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Football Playoff To Be A Big Focus At SEC Meetings

Next week in Destin, the SEC’s coaches, athletic directors and presidents will tackle the issue of football scheduling.  Basketball scheduling, too.  The word “expansion” — at least as it relates to the overall college landscape — will certainly be heard.  There will also be the annual collection of checks from the league office.

But you can expect to the new playoff system to take up a good deal of discussion time as well.  The who, the when, and the where will all likely be debated.  According to SEC associate commissioner and chief PR guru Charles Bloom (speaking to The Chattanooga Times Free Press):

 

“What’s going to take the day is discussion on the conference’s position on the four-team playoff.  The commissioners were charged with going back to their conferences, with each conference stating a position on their preference.  There will be a lot of discussion on that…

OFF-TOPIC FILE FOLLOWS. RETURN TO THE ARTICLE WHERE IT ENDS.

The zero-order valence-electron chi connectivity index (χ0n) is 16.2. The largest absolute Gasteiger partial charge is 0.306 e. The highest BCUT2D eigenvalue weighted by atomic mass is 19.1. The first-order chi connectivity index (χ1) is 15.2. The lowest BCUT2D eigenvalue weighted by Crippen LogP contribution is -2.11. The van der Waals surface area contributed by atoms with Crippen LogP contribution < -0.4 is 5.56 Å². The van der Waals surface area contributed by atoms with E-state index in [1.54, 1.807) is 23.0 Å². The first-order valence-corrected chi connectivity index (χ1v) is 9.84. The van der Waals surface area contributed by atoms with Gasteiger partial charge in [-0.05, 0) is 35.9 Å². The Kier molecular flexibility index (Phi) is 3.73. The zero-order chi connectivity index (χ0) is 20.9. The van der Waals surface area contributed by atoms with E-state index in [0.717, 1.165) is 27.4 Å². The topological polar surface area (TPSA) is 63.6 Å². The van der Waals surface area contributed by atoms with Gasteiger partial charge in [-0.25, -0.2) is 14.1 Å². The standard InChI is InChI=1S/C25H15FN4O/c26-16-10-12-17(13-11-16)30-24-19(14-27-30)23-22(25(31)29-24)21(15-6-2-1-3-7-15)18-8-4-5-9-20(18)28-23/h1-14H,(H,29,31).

“The devil is in the details.  How do you fill it?  Who’s hosting it?  Is it inside the current BCS structure, or will it be separate bowls?  Is it a neutral-site bid or campus sites?  Is it conference champions only? All those items are up for discussion.”

 

Earlier this month the president at Nebraska suggested his fellow Big Ten and Pac-12 presidents might scuttle playoff talk altogether and instead vote in favor of a pure Plus-One game to be tacked on after the bowls.

Just last week, the SEC and Big 12 announced a partnership on a new bowl that — if nothing else — guarantees that the old BCS system will die by the 2014 season.  So even if the presidents hijack playoff plane, there will be no move back to the system Roy Kramer created.

Now there’s speculation that the big four leagues — and that’s currently the SEC, Big Ten, Pac-12 and the recently revived Big 12 — might have just set up their own mini-playoff system.  That option is one of dozens now available, though it’s hard to imagine schools like Notre Dame and conferences like the ACC going being cast aside without a fight from lawyers and politicians.